Along with your passport and vaccination certificates, travel insurance is your most important document.
Sue Wallace navigates the maze of cover, claims and Covid.
Ask Australians what their biggest travel fear is, and they will tell you: catching Covid and being quarantined in a foreign country.
Ask them what their biggest headache is, and they will tell you: getting travel insurance.
There have been many stories about rising prices and exemption clauses – especially for the elderly.
Lisa Kable from the Insurance Council of Australia insists the pandemic has not significantly impacted premium costs, and travel insurance remains good value given the benefits it provides travellers if the unexpected happens.
She advises travellers to go to DFAT’s smartraveller.gov.au for the most up-to-date information about the status and entry requirements of their stopovers and destinations.
“An increasing number of destinations, including Singapore, Bali, the UAE and Thailand, require overseas visitors to have cover for Covid-related medical treatment,” she said.
Travellers should read their policies carefully to make sure it provides cover for their circumstances and destinations.
“Travel insurance protects travellers for many situations unrelated to Covid, which can include medical cover and assistance, dental cover, changed or cancelled travel plans, lost luggage, and theft,” she said.
“You can’t leave Australia without a passport, and you shouldn’t leave Australia without travel insurance – travel insurance remains essential for all the reasons it was pre-pandemic: to provide protection when the unexpected occurs far from home.”
Gary Hunter, insurance expert at online comparison website Finder, says travel insurance is arguably even more important now than ever.
“Since Covid, we have seen airport chaos, people missing their flights, losing their luggage and last-minute cancellations – travel insurance can cover all of this,” he said.
“Healthcare costs overseas will cost you a fortune, which is the last thing you want to be worrying about if something goes wrong.”
A basic insurance policy typically costs between $10 and $20 per day and if you like, you can reduce this cost by increasing your excess.
“It’s a good idea to organise your insurance as soon as you book your trip,” said Mr Hunter. “That way, if something happens – for example, if you catch Covid – you’ll be covered for cancellation costs. If you take out a policy after something happens, your claim will be rejected.”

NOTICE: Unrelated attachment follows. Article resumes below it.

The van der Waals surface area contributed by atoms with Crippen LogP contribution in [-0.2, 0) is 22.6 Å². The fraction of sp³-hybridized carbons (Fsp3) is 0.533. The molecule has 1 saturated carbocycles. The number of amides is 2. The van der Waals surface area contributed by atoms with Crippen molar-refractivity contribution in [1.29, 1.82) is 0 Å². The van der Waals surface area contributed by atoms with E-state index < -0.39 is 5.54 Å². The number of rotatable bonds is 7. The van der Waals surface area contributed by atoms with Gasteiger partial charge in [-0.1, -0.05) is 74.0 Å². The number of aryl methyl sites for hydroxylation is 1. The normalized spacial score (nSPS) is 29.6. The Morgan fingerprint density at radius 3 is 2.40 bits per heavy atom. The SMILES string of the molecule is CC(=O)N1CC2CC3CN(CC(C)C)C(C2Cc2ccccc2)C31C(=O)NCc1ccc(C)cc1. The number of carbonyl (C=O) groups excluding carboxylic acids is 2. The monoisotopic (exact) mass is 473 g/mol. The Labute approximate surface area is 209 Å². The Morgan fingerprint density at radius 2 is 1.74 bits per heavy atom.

A handful of providers, including Cover-More and Easy Travel Insurance, will only accept pre-trip cancellations due to a Covid diagnosis if the insurance policy is purchased more than 21 days before your departure date.
“With travel plans changing all the time, you may want to choose flexible flight payment options – these have been offered by the likes of Qantas and Virgin and should help to reduce out-of-pocket expenses if things go wrong.
“Everyone’s needs and priorities when travelling differ slightly so it’s worth taking the time to find a policy that’s right for you. However, there are some benefits certain travellers should look out for,” said Mr Hunter.
Here are some of Finder’s recommendations.
Domestic travel insurance
If you’re travelling within Australia and you plan to rent a car, look for an insurer that covers the rental car excess.
“It’s much better value than the insurance you’ll be offered by the rental company, for example, InsureandGo’s top policy will cover the rental car excess for up to $7,500 if your car is damaged, stolen or involved in an accident – that’s more than most,” Mr Hunter said.
Insurance for families
Many travel insurers will cover your kids and grandkids on a family policy, but some have higher age-limit caps than others, for example, some policies will cover kids for free up to the age of 21; others up to 25.
“Make sure it still comes with all the usual travel-insurance benefits such as cancellation fees, overseas medical expenses, luggage delay and Covid cover,” Mr Hunter said.
Some standard travel insurance policies won’t cover you for more dangerous activities such as quad biking, scuba diving and water skiing.
“You’ll typically need an adventure travel insurance policy for this: you know what activities you plan to do before you travel, look through the list of covered activities in the insurer’s Product Disclosure Statement (PDS) before you buy,” Mr Hunter said.
Points to consider when buying travel insurance
Ms Kable says travellers need travel insurance to cover their specific trip: travel insurance is not one size fits all and research is essential to find the product that best suits.
“Don’t choose a travel policy on price alone,” she said. “Look at the inclusions, exclusions, excess and claims limits and buy travel insurance when booking and paying for big-ticket items. This means you may be covered if an unexpected event forces cancellation”
Not all travel policies will automatically cover Covid – some insurers may have this cover as an add-on for an additional cost and others will include it in the policy as part of the overall price.
Check your destination’s Covid requirements – some countries will require inbound travellers to not only be vaccinated but have a minimum amount of cover specifically for Covid-related medical expenses.
In some countries, hospitals will refuse to provide medical assistance if you don’t have travel insurance or the ability to pay upfront.
Carefully read the terms and conditions if you plan to use the complimentary travel insurance that comes with some credit cards – and consider purchasing additional cover.